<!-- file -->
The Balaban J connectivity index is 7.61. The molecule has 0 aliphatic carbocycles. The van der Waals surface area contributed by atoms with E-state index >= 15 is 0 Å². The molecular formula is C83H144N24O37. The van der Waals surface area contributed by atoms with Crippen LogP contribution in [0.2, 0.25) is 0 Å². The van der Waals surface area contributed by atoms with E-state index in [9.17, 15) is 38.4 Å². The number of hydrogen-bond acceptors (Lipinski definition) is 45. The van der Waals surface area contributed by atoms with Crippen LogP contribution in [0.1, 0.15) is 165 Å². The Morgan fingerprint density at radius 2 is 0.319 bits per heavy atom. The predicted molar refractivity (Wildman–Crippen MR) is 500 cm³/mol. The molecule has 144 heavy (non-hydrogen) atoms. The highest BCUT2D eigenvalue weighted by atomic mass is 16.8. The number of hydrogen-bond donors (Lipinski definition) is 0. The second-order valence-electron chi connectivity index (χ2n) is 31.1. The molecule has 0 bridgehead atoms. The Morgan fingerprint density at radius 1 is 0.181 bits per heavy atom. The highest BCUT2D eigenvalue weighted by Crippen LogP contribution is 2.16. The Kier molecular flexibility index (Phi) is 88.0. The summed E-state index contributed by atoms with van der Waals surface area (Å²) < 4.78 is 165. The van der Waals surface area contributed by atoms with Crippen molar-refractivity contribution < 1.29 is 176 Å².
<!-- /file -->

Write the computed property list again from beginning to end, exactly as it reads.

The Balaban J connectivity index is 7.61. The molecule has 0 aliphatic carbocycles. The van der Waals surface area contributed by atoms with E-state index >= 15 is 0 Å². The molecular formula is C83H144N24O37. The van der Waals surface area contributed by atoms with Crippen LogP contribution in [0.2, 0.25) is 0 Å². The van der Waals surface area contributed by atoms with E-state index in [9.17, 15) is 38.4 Å². The number of hydrogen-bond acceptors (Lipinski definition) is 45. The van der Waals surface area contributed by atoms with Crippen LogP contribution in [0.1, 0.15) is 165 Å². The Morgan fingerprint density at radius 2 is 0.319 bits per heavy atom. The predicted molar refractivity (Wildman–Crippen MR) is 500 cm³/mol. The molecule has 144 heavy (non-hydrogen) atoms. The highest BCUT2D eigenvalue weighted by atomic mass is 16.8. The number of hydrogen-bond donors (Lipinski definition) is 0. The second-order valence-electron chi connectivity index (χ2n) is 31.1. The molecule has 0 bridgehead atoms. The Morgan fingerprint density at radius 1 is 0.181 bits per heavy atom. The highest BCUT2D eigenvalue weighted by Crippen LogP contribution is 2.16. The Kier molecular flexibility index (Phi) is 88.0. The summed E-state index contributed by atoms with van der Waals surface area (Å²) < 4.78 is 165. The van der Waals surface area contributed by atoms with Crippen molar-refractivity contribution < 1.29 is 176 Å².